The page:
East Tennessee Chapter
Are You Prepared?
"Private-sector preparedness is not a luxury; it is a cost of doing business in the post-9/11 world. It is ignored at a tremendous potential cost in lives, money and national security."
-- The 9/11 Commission Report
Many people are concerned about the possibility of a public health emergency such as a natural disaster, act of terrorism, or disease outbreak. You can take steps now to help you prepare for an emergency and cope if and when it happens. Some disasters give warning like a storm preceding a flood. Others, like earthquakes give no warning. Once a disaster happens, the time to prepare is gone and all you can do is cope. Power may be lost and cell phones may not work. Do you have an alternate plan to connect with family and friends? There are actions that should be taken before, during and after an event that are unique to each hazard. Identify the hazards that have happened or could happen in your area and plan for the unique actions for each. Anything you do today to will be like making a deposit in your survivability savings account for withdrawal in tough times.
Core Preparedness can help. We have over 20 years of experience in being prepared. If you have been preparing for a while, or even if you have just started, our experts can critique your current plan or help you plan your next projects. Reviewing the information below is a great way to start a conversation with your family and friends. Just like a good Boy Scout, you and your family should always be prepared.
Most families have approximately 3 days of food in their homes. This is not enough food in any event. You need a goal that makes sense and is achievable, but at the same time will allow you to have sufficient food should an emergency occur. Begin now to gather a two-week to a two-month supply of things you eat now and eventually work up to a several month supply that you feel comfortable with.
Consider the kinds of foods you want to have on hand, keep in mind the parameters you will be dealing with - probably no power, no light, perhaps no running water. Most likely the stove that you are used to cooking on may be out of commission. The idea to keep in mind is that you may want to warm the foods you have on hand, because cooking meals may be close to impossible. In fact for a while, meals and menus may be non-existent. An exception would be something such as pancake mix that would require minimal fuel for cooking. Maintaining a nutritional balance in the foods you have is a better goal for the foods portion of your disaster preparedness plan.
We are spoiled in our society. We take clear, clean water for granted. It is expected that when one turns on a faucet water will flow. However, we don't realize how easy it is to lose that water, nor how quickly that loss can take place. The 400,000 residents of Toledo, Ohio found out how quickly that can happen when they were told not to boil, drink, or bath in their tap water in August of 2014.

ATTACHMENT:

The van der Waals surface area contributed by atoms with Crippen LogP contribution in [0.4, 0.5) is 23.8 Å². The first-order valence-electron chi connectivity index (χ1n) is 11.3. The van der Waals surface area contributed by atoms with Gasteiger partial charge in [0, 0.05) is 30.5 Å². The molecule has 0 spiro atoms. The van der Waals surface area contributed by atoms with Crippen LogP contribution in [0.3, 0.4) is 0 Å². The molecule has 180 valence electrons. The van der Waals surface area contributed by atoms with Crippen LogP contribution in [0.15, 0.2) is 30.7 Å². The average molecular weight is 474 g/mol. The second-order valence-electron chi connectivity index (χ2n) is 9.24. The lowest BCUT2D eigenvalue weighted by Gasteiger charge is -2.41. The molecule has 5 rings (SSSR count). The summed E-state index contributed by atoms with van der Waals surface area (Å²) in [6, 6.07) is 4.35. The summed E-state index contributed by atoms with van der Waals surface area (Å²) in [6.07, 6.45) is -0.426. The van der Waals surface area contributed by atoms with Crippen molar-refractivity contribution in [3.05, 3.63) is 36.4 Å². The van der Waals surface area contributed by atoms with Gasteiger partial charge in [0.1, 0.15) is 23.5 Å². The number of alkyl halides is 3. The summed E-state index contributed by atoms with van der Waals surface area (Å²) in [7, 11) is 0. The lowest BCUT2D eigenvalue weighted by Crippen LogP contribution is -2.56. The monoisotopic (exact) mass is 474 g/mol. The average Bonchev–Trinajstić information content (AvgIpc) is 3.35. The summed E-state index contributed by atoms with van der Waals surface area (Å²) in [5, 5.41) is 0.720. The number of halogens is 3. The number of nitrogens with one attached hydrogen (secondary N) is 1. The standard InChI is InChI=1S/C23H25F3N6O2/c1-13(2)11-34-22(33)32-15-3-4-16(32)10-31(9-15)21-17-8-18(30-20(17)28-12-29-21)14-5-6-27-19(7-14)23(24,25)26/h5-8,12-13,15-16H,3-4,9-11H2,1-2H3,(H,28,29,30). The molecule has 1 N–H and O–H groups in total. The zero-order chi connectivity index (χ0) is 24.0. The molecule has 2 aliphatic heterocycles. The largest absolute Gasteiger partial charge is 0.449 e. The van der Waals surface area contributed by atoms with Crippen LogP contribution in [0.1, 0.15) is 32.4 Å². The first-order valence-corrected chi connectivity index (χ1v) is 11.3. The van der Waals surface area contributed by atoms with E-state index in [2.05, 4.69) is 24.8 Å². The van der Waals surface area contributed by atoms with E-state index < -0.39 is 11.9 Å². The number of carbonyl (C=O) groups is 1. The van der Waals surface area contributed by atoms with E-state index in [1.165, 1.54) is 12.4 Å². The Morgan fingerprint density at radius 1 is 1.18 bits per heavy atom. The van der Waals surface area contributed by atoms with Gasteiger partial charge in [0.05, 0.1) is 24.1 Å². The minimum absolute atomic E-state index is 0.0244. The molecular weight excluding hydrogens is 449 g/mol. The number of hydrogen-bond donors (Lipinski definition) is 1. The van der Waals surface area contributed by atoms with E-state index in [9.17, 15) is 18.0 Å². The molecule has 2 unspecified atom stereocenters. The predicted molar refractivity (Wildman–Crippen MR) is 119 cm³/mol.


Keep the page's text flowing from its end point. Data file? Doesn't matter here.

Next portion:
Some water needs to be in your preparedness plan. An active person needs a minimum of two quarts of water per day. That would be considered the very least amount. It is recommended that you have on hand at least the survival amount of water for three days at all times and if possible a two week supply. To calculate what that survival amount is, multiply the gallons of water by the number of household members. Following are a few individual needs for water that could require you to have more than the bare minimum on hand:
- Is there a baby in the home?
- Are there active teenagers in your household?
- Is anyone chronically ill with the need for more water to take medications?
- How many pets are there?
- Is the extreme summer heat a factor?
- Do you carry a bottle of water with you everywhere you go?
There may be situations, depending on your circumstances and the nature of the disaster, when it's simply best to stay where you are and avoid any uncertainty outside by "sheltering in place". The length of time you are required to shelter may be short, such as during a tornado warning, or long, such as during riots or a pandemic. Additionally, you should take turns listening to radio broadcasts and maintain a 24-hour safety watch.
During extended periods of sheltering, you will need to manage water and food supplies to ensure you and your family have the required supplies and quantities. Draw a floor plan of your home. Use a blank sheet of paper for each floor. Mark two escape routes from each room. Make sure children understand the drawings. If your home is taller than ground level, plan to use an escape ladder from upper floors. Make sure everyone in your household is familiar with these products and is comfortable using them.
It is wise to avoid any armed confrontation if possible. You are not a coward if you avoid the possibility of being shot or having to shoot someone else. You are not expendable - neither are the lives of your family or friends. Those with the attitude of just taking what they want will not last very long after a prolonged disaster. With that being said, your preparedness plan should contain elements of defense. Handguns and rifles are a good place to start. Think about what types of people you will meet if you decide to bugout. Will you definitely meet people that are completely unprepared, but you will also meet gangs or other organized threats attempting to block your exit and acquire your resources.
You need to be able to see a potential threat at the earliest opportunity, if you can see the threat early, and hopefully before that threat see's you, then you can make the correct decisions to either make contact, hide, or prepare to defend your area with force.